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Why Indian-Americans d-o-m-i-n-a-t-e spelling bees

It’s not genetics, and it’s not colonialism. It’s assimilation

By Marya Hannun
Foreign Policy

When, in 2010, Anamika Veeramani correctly sounded out the letters to “stromuhr” (I hadn’t heard the word before either) to win the Scripps National Spelling Bee, she captured the hearts and minds of the Indian and U.S. media alike. This was partly thanks to her inspiring performance -- and also because she had become the third Indian-American in as many years to win the prestigious competition. “Spelling champ’s victory hat-trick for Indian-Americans,” gushed, the Hindu, an English-language daily in India.

The streak continues. Arvind Mahankali, 13, won the 2013 national spelling bee with the German-Yiddish word “knaidel” on Thursday night, making him the sixth Indian-American winner in as many years.

Just what accounts for this astounding success? As it turns out, we’re not the first to ask this question. “Is it because of India’s colonial history with Britain,” wondered the Hindu back in 2010, “or is it something at the level of genetic programming?”

The answer is neither as Darwinian as genetics nor as deterministic as colonialism.

Part of the explanation does have to do with education. In India, education tends to be more rote, with an emphasis on memorization. The Wall Street Journal quotes Sharmila Sen, a former English professor at Harvard, as saying:

The first generation immigrant parent brings with her/him a set of memories about how education works and what is to be valued. For Indians that is a memory of endless class tests doled out on a regular basis to evaluate our ability to retrieve information - spellings of words, names of world capitals, cash crops of states, length of rivers, height of mountains, and a plethora of minutiae charmingly labeled as General Knowledge.

In addition to bringing this educational emphasis to the United States, highly skilled immigrants tend to enroll their children in more academically oriented extracurricular pursuits, as Forbes notes. (As a first-generation American, I can attest to this, having parents who pushed piano and quiz bowl over organized sports).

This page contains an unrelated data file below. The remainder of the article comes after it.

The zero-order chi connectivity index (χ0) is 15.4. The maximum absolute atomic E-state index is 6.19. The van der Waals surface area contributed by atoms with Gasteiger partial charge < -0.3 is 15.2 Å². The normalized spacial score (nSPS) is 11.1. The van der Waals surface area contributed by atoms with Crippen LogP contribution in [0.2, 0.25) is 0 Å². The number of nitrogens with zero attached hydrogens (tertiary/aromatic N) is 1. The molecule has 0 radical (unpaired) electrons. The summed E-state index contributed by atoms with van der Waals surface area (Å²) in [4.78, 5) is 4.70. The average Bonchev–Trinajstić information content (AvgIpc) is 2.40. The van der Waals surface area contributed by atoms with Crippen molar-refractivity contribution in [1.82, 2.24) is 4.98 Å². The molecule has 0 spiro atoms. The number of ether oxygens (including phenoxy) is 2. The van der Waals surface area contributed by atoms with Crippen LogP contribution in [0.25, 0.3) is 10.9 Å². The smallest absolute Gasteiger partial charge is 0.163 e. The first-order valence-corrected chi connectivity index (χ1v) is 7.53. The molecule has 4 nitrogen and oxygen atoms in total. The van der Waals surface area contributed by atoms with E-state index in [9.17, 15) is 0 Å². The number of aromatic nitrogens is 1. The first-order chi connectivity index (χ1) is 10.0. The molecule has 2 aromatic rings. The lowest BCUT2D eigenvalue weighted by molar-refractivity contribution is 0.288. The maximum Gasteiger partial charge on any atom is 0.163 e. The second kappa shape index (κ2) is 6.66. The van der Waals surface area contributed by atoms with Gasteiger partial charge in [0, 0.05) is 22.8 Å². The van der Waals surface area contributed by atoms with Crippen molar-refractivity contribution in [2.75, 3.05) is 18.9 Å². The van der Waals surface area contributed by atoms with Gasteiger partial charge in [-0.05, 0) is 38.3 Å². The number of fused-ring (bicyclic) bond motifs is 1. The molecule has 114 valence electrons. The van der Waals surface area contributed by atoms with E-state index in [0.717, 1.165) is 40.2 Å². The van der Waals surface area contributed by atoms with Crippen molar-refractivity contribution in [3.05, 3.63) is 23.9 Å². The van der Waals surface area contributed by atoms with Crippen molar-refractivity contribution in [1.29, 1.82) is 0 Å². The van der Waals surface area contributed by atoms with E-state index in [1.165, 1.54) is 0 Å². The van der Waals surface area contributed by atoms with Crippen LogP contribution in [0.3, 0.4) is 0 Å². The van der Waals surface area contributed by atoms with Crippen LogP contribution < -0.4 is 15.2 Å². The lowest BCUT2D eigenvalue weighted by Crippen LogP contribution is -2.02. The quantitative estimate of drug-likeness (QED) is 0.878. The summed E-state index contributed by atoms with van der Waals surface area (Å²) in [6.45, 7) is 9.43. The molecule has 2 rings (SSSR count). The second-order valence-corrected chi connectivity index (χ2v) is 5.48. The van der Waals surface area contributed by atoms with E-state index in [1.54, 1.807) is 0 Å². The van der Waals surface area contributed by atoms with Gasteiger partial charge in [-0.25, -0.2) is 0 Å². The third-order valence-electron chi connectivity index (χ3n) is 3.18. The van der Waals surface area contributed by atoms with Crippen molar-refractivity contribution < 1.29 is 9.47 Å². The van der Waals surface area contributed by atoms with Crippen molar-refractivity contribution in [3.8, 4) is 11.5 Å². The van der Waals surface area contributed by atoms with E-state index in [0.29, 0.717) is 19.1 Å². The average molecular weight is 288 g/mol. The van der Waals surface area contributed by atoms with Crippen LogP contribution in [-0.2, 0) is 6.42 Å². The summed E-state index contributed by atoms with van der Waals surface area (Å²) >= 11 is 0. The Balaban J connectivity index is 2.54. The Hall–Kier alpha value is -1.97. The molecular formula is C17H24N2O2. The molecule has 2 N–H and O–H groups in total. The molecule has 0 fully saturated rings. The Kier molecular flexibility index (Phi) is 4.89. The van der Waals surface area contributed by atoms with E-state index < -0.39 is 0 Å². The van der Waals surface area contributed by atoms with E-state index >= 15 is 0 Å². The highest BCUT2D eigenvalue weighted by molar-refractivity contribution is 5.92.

But the phenomenon may have as much to do with where immigrants are going as it does with where they’re coming from.

As Sen went on to tell the Journal, the spelling bee represents a way for Indians to assimilate. George Thampy (winner in 2000 for the comparably easy word “demarche”) echoed this sentiment, calling spelling “an American tradition that stresses diligence and studying.”

Immigrants also tend to concentrate in specific fields, benefiting from existing networks and internal assistance. And Indian-Americans aspiring to the national spelling bee have definitely benefited from one such network. As Slate puts it, Indian-Americans “have their own minor-league spelling bee circuit” – the North South Foundation (NSF):

The NSF circuit consists of 75 chapters run by close to 1,000 volunteers. The competitions, which began in 1993, function as a nerd Olympiad for Indian-Americans – there are separate divisions for math, science, vocab, geography, essay writing, and even public speaking – and a way to raise money for college scholarships for underprivileged students in India.

Originally conceived as a way for young people to gain access to Indian-American communities and educational resources, “in the last decade North South Foundation has transformed from an SAT prep course into a training ground for Scripps,” according to Slate.

Spelling bees are an historically American-British sport (Slate, which deserves a nod for its stellar spelling bee coverage generally, has an amazing list of alternative contests that includes a Chinese speed-dictionary competition).

But bees have slowly gained international traction. It’s no surprise that India is among the countries that now boast regional spelling bees.

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